Four candidates vying to become Epsom and Ewell’s MP as the UK goes to the polls on Thursday debated foodbanks, the living wage, wealth inequality, transport and cannabis at a hustings last night.

Transport secretary Chris Grayling was the constituency’s most recent representative, before the dissolution of parliament relieved MPs of their duties.

He defends a majority of 24,443 against Labour candidate Ed Mayne, Liberal Democrat Steve Gee, and Janice Baker from the Greens.

From May: Epsom and Ewell’s Conservative, Labour, Liberal Democrat and Green candidates share their top local priorities

The four faced off in a Question Time-style debate in St Martin’s Church in Epsom on Tuesday night (June 6) in front of an eager audience, after it was rescheduled in the wake of the Manchester terror attack.

Here’s what happened:


More than 10,000 people have been fed by Epsom and Ewell foodbank since it opened in 2012, and its manager Jonathan Lees said its figures are not dropping off.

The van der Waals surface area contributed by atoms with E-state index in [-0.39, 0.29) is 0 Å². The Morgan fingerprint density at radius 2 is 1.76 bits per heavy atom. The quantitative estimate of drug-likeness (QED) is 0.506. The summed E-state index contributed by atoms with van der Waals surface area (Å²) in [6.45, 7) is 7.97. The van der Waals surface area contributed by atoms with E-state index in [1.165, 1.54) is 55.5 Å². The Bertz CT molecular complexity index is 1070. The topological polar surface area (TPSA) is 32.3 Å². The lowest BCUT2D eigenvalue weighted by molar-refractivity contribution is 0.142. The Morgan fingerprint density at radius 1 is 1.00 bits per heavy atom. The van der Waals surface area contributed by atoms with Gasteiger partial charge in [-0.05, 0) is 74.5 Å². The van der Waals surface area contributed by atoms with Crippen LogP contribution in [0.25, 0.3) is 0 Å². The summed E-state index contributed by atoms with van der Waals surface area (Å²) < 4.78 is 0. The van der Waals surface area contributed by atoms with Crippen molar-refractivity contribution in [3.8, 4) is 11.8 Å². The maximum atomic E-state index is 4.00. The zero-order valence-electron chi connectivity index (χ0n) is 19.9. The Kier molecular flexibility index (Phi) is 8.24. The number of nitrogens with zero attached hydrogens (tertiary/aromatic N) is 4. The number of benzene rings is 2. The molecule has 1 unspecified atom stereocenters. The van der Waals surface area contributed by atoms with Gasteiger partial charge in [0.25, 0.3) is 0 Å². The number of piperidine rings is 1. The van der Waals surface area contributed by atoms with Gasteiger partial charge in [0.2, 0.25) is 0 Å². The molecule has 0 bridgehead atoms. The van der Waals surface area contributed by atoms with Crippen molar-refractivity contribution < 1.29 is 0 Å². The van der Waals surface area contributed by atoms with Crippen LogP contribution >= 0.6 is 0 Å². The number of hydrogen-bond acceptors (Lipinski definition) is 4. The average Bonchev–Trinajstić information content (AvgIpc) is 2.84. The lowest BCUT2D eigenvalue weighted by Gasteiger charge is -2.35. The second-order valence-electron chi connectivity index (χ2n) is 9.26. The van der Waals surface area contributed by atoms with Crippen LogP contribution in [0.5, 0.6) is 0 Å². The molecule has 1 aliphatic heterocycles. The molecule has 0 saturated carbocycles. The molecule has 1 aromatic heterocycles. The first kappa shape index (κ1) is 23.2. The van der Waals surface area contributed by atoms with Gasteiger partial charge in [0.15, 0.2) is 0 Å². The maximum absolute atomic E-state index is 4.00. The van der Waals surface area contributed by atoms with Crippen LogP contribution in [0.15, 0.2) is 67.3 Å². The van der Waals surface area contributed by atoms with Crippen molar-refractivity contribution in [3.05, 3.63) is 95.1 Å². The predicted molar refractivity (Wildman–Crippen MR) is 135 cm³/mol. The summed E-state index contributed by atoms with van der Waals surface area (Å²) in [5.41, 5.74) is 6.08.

He wanted to know what each candidate would do to reduce this figure.

Bucks Free Press:

- Steve Gee (pictured above) said we should all be “ashamed” of foodbank use. The Liberal Democrats would “properly fund pay, remove barbaric assessments of disability, restoring the benefit system to help poor and disadvantaged people,” he said.

- Chris Grayling began by paying “tribute” to Jonathan and the work he does, and said that foodbank use was “much higher in Germany” and that poverty figures were often misunderstood. He argued that the increased national living wage and that the universal credit system the Conservatives introduced in 2013 would gradually prevent people from going off a “financial cliff edge” and needing to use foodbanks. Mr Lees replied that the universal credit system was “worse than the old system”.

- Green candidate Janice Baker said her party would push for an increase in the national living wage to £10 and added: “There has to be an increase in job creation so people can buy their own food with dignity.”

- Labour’s Ed Mayne said foodbank use had got worse since the introduction of universal credit and a one per cent public sector pay cap. He added: “I wouldn’t want unlimited benefits, but I would support a benefit cap.” Mr Mayne said he wanted to make foodbanks “unnecessary”.

Living wage